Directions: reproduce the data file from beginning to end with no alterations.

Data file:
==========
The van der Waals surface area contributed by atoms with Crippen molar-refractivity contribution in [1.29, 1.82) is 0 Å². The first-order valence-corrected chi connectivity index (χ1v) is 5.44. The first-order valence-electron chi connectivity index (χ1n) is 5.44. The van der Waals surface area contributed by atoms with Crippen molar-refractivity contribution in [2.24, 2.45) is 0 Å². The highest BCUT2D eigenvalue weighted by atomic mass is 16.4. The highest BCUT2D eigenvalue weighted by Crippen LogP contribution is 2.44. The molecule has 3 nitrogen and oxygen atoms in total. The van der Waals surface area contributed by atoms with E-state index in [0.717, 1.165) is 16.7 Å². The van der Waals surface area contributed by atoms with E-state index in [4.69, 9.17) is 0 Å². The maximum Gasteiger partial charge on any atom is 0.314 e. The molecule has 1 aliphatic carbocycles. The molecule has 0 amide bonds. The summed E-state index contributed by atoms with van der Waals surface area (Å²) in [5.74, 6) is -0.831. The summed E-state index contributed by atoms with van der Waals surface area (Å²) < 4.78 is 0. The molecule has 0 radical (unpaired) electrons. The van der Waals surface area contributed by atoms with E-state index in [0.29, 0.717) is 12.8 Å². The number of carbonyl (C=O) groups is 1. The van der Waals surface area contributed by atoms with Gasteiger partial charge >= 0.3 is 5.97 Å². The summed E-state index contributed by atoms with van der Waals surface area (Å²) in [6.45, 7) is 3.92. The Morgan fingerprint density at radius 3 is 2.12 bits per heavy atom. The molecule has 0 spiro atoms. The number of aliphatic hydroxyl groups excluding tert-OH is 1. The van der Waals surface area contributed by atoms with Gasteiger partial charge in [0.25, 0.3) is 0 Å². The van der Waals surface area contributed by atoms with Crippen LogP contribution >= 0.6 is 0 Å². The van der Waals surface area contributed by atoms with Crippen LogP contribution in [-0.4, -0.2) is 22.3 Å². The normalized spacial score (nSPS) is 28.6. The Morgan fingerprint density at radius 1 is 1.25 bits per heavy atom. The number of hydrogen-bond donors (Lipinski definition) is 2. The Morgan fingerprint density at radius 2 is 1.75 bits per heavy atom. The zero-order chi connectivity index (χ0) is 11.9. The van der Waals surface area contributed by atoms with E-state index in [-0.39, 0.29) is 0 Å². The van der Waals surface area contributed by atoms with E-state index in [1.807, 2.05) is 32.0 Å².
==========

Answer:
The van der Waals surface area contributed by atoms with Crippen molar-refractivity contribution in [1.29, 1.82) is 0 Å². The first-order valence-corrected chi connectivity index (χ1v) is 5.44. The first-order valence-electron chi connectivity index (χ1n) is 5.44. The van der Waals surface area contributed by atoms with Crippen molar-refractivity contribution in [2.24, 2.45) is 0 Å². The highest BCUT2D eigenvalue weighted by atomic mass is 16.4. The highest BCUT2D eigenvalue weighted by Crippen LogP contribution is 2.44. The molecule has 3 nitrogen and oxygen atoms in total. The van der Waals surface area contributed by atoms with E-state index in [0.717, 1.165) is 16.7 Å². The van der Waals surface area contributed by atoms with E-state index in [4.69, 9.17) is 0 Å². The maximum Gasteiger partial charge on any atom is 0.314 e. The molecule has 1 aliphatic carbocycles. The molecule has 0 amide bonds. The summed E-state index contributed by atoms with van der Waals surface area (Å²) in [5.74, 6) is -0.831. The summed E-state index contributed by atoms with van der Waals surface area (Å²) < 4.78 is 0. The molecule has 0 radical (unpaired) electrons. The van der Waals surface area contributed by atoms with E-state index in [0.29, 0.717) is 12.8 Å². The number of carbonyl (C=O) groups is 1. The van der Waals surface area contributed by atoms with Gasteiger partial charge >= 0.3 is 5.97 Å². The summed E-state index contributed by atoms with van der Waals surface area (Å²) in [6.45, 7) is 3.92. The Morgan fingerprint density at radius 3 is 2.12 bits per heavy atom. The molecule has 0 spiro atoms. The number of aliphatic hydroxyl groups excluding tert-OH is 1. The van der Waals surface area contributed by atoms with Gasteiger partial charge in [0.25, 0.3) is 0 Å². The van der Waals surface area contributed by atoms with Crippen LogP contribution >= 0.6 is 0 Å². The van der Waals surface area contributed by atoms with Crippen LogP contribution in [-0.4, -0.2) is 22.3 Å². The normalized spacial score (nSPS) is 28.6. The Morgan fingerprint density at radius 1 is 1.25 bits per heavy atom. The number of hydrogen-bond donors (Lipinski definition) is 2. The Morgan fingerprint density at radius 2 is 1.75 bits per heavy atom. The zero-order chi connectivity index (χ0) is 11.9. The van der Waals surface area contributed by atoms with E-state index in [-0.39, 0.29) is 0 Å². The van der Waals surface area contributed by atoms with E-state index in [1.807, 2.05) is 32.0 Å².